The pesto recipe I used was given to me by a friend who got it from his CSA. The original recipe calls for carrot tops, because that week’s share came with carrots, tops included, but I used the same recipe using curly leaf parsley, to similar effect. It also called for parmesan cheese, but to make it vegan-friendly, I used this vegan parmesan subsitute. The resulting recipe was:

  • 1 cup packed curly leaf parsley (stems removed)
  • 6 Tbsp extra-virgin olive oil
  • 1 large garlic clove
  • 1/4 tsp kosher or fine sea salt
  • 3 Tbsp pine nuts, toasted
  • 1/4 cup vegan parmesan cheese

I combined ingredients in a small food processor and processed until grainy. This pesto is delicious when made into a dressing, or when tossed with some vegetables and pasta.



October 27, 2013 Recipes , ,

Running Gadgets

As a runner and a nerd, I like to combine technology with my running so I can get precious, precious data. When I started out, I used an interval timer and my fitbit. This didn’t tell me too much, just how many steps I took, a very approximate distance, and how long I was running. Later, I began  manually mapping my runs out on RunKeeper.com. This gave me a clearer idea of my distances, which I could combine with the time from the interval timer to figure out my pace more accurately. Finally, I got a smart phone and started using the RunKeeper app, and I haven’t looked back. I do still wear the fitbit, but I don’t look at the data for it very often, besides total steps and miles for the day.

Recently, I’ve been craving a way to see my current pace without pulling my phone out of my pocket. I use a running belt and my phone fits very snugly into it so it isn’t bouncing around while I run. Unfortunately this means that it’s not a simple act to pull out the phone, check my pace, and stuff it back into the belt. I can manage the act while still running, but it tends to slow me down, defeating the purpose of checking my pace in the first place.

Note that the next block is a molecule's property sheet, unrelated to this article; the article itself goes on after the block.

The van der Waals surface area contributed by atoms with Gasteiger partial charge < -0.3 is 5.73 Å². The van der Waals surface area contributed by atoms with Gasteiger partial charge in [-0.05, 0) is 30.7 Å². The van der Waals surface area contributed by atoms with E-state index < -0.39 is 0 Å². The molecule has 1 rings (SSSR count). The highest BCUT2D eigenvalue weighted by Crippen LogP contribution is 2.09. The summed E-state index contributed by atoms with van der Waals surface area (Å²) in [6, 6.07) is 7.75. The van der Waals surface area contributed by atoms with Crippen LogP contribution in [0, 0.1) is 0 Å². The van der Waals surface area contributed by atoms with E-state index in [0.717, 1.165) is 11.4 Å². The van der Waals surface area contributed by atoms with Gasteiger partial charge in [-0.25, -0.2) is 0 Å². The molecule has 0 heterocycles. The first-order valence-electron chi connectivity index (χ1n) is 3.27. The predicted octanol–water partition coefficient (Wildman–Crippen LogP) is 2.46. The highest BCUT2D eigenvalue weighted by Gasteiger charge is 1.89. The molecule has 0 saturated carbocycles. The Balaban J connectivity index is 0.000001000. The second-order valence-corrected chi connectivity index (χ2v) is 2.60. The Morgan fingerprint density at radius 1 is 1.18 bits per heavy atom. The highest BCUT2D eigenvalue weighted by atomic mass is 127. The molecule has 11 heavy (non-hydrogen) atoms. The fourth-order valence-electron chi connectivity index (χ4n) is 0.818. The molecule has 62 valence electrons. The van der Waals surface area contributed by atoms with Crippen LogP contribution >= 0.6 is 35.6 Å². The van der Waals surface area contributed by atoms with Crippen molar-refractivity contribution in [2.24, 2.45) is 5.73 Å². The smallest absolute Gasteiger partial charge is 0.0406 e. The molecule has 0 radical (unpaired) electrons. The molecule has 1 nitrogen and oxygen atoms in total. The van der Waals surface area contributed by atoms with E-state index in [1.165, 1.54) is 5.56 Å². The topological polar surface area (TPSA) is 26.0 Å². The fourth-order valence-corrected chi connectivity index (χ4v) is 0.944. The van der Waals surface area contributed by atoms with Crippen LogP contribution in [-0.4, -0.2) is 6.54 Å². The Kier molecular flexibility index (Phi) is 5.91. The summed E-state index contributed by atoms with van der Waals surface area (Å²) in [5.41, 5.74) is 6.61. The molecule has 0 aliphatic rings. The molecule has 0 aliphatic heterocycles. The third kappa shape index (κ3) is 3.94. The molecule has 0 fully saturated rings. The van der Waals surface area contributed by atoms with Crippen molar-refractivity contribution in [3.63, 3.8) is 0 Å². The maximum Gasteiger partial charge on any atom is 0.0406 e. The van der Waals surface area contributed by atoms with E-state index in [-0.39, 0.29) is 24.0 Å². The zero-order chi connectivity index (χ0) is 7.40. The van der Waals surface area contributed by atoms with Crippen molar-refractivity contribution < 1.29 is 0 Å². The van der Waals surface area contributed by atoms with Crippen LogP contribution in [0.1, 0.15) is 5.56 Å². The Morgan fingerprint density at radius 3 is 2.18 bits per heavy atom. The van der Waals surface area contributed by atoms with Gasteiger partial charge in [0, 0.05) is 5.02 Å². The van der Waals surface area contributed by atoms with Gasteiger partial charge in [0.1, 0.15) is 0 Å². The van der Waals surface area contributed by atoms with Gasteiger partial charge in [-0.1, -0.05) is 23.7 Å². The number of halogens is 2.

I’ve heard of new smart watches that connect to a smart phone and can display information from apps on your wrist. This seemed perfect! I can just hook it up to my existing setup and read my current pace, win! I decided to read some reviews and see how well this worked for others. It turns out the Pebble ties to RunKeeper, but the reviews aren’t great. Apparently it only displays total time, total distance and average pace, and the display can’t be modified through settings. The reviews I read were both from several months ago, when the Pebble/RunKeeper link was first announced. I thought that given the complaints about the minimal functionality, an update may  have been released in the last four months. Especially since several new versions  of RunKeeper have been released since then, including one new major version. According to Pebble’s customer support site, users are still stuck with those three data points.

I guess it’s back to the drawing board. Maybe the time for a GPS watch is drawing nigh. I have a number of pace specific runs coming up over the next few weeks, so I will have to see how my current setup, combined with my mental pace estimator work to fill the gap.

September 23, 2013 Fitness , ,

Upcoming Events

I have a few busy weekends coming up. Next weekend I have both the Big Gay Race and Autumn Brew Review, both on the same day. The weekend after that, I’ll be in Seattle for the Tough Mudder. The following weekend, I’ll be in Black River Falls for a three day weaving class. Continue reading →

September 22, 2013 Personal, Travel , , ,

On Exercise and Weight Loss

Diets, nutrition and weight loss have been a long time interest of mine. I’m not sure why, as I have never been overweight, I’ve never had an eating disorder, and as far as I know, I’ve never been malnourished. I did adopt a vegetarian diet when I was twelve years old, and so I’ve spent the majority of my life defending a meatless diet to friends, family members and even doctors, which may have inspired me to learn more on the subject, but that doesn’t fully explain my fascination with diets and weight loss.

Before anyone gets concerned, I want to make it clear that my fascination with these things does not mean I put any of them into practice! I have never been on a weight loss diet, or any temporary fad diet. I did do a raw food cleanse for seven days last February, but the intention was to reset my palate, and see if my skin cleared up, not to lose weight. I am more interested in why I am not overweight, but so many people are, and what they can do to lose weight. My only interest in fad diets is how to debunk them so I can steer my friends away from them. Continue reading →

September 9, 2013 Fitness, Health , ,

Good Meatless Burger Recipe

The Pursuit